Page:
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What is a Commissioner of Deeds?

by American Association of Notaries
A commissioner of deeds, like a notary public, is a public officer who can take acknowledgments and administer oaths. However, unlike notaries, commissioners of deeds can exercise their duties outside the state in which they are appointed, and their power is typically limited to authenticating documents intended to be used or recorded in the state of appointment.

During the 19th century, deeds to be recorded in a grantor's state could only be acknowledged before a judge of a court of record if the grantor was located outside his or her state. The difficulty of finding a judge of record prompted states to establish an office of the Commissioner of Deeds to help individuals take acknowledgments of documents intended to be recorded in their states. As states started accepting notarial acts performed in other states, the role of the commissioner of deed became less important.

Currently, 15 states have laws on the books allowing the appointment of commissioners of deeds. However, the majority of these states are not currently appointing them. Only Florida, New Hampshire, and New York are still accepting applications for appointment, and Hawaii recently enacted a law allowing the appointment of commissioners.

As stated above, laws tend to limit commissioners' power. In Florida, commissioners can only notarize documents related to timeshares. In New Hampshire, commissioners may notarize any document intended to be used or recorded in the state. New York has a different form of commissioner of deeds, which is a lesser form of notary public appointed by city councils. The requirements to become a commissioner typically include filing an application, taking an oath, and paying a fee. Some states require bonds similar to those required for notaries public.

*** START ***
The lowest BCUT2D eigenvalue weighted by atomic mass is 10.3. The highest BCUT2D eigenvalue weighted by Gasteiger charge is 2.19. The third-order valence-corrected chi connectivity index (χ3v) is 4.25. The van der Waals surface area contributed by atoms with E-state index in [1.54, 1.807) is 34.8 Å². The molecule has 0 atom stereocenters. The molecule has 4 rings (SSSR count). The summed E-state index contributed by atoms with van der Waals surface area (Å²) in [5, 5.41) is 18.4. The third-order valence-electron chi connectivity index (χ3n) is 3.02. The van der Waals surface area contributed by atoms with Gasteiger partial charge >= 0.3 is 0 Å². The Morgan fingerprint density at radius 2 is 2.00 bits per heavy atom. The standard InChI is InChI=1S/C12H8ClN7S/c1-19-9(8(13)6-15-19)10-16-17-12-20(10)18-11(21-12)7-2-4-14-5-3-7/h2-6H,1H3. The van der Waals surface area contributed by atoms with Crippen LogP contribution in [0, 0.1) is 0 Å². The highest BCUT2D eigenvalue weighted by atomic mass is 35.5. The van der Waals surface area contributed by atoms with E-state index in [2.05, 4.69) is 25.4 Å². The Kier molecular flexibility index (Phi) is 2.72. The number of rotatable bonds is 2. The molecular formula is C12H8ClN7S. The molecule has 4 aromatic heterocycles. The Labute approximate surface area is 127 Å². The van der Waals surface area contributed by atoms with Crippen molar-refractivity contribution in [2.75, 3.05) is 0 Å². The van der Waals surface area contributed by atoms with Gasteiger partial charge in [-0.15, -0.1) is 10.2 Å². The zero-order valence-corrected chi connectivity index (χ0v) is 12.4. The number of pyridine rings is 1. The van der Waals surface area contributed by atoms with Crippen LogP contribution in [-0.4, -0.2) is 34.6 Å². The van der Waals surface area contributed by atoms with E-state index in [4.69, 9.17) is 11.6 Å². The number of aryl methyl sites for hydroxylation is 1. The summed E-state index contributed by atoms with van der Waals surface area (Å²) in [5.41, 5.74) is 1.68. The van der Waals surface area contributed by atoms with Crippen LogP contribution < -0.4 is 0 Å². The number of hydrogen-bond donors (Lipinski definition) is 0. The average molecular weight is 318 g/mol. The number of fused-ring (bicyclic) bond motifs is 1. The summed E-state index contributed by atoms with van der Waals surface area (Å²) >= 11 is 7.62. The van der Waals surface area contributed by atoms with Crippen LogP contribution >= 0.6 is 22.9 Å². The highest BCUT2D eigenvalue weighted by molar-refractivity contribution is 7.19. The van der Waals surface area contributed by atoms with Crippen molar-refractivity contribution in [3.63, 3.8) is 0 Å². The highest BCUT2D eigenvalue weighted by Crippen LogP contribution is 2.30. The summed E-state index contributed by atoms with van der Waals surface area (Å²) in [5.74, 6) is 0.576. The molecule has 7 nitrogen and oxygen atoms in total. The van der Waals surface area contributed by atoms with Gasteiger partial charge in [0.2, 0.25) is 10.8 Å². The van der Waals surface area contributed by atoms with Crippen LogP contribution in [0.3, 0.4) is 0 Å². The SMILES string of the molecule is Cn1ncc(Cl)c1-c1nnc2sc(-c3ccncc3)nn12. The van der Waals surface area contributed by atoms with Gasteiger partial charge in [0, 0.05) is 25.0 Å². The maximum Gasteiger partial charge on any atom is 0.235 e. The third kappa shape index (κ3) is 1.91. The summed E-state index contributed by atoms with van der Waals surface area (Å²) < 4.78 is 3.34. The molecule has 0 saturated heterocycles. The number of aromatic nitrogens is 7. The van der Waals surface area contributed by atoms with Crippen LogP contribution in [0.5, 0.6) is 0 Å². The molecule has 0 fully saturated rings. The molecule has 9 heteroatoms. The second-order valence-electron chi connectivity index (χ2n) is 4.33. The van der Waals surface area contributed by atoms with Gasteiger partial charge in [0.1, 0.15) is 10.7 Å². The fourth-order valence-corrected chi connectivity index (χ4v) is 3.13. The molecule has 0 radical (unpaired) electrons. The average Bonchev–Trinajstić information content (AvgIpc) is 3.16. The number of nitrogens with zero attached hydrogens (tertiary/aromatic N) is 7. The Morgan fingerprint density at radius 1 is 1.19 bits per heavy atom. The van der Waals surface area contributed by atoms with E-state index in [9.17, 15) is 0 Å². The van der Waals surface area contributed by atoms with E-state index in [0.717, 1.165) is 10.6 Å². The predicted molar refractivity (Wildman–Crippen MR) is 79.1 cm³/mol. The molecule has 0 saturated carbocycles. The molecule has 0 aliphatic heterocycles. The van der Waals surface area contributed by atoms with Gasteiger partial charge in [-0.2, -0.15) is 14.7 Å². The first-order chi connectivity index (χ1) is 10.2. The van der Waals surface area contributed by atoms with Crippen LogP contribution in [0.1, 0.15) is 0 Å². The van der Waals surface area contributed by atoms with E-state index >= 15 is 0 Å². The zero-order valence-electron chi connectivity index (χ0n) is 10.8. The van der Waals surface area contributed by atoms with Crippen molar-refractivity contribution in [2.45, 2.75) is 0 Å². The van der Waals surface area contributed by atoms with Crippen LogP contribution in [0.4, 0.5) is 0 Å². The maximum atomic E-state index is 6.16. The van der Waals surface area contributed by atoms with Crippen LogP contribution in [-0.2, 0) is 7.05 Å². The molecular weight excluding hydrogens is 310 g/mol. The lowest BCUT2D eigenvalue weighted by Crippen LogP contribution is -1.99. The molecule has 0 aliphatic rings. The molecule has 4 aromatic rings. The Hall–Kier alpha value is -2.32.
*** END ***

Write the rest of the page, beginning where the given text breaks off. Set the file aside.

Becoming a commissioner of deeds may be a good way to add value to your services as a notary public. Consult your state's notary authority to determine if you can become a commissioner of deeds in your state.

By Robert T. Koehler, a Contributing Writer with the American Association of Notaries, Inc.
Listed in: Duties of a Notary
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Legal disclaimer: The American Association of Notaries seeks to provide timely articles for notaries to assist them with information and ideas for managing their notary businesses, enhancing their notary educations, and securing their notary supplies but makes no claims, promises, or guarantees about the accuracy, completeness, or adequacy of the information contained . Information in this article is not intended as legal advice. We are not attorneys. We do not pretend to be attorneys. Though we will sometimes provide information regarding federal laws and statutes and the laws and statutes of each state, we have gathered the information from a variety of sources. We do not warrant the information gathered from those sources. It is your responsibility to know the appropriate laws governing your state. Notaries are advised to seek the advice of an attorney in their state if they have legal questions about how to notarize.
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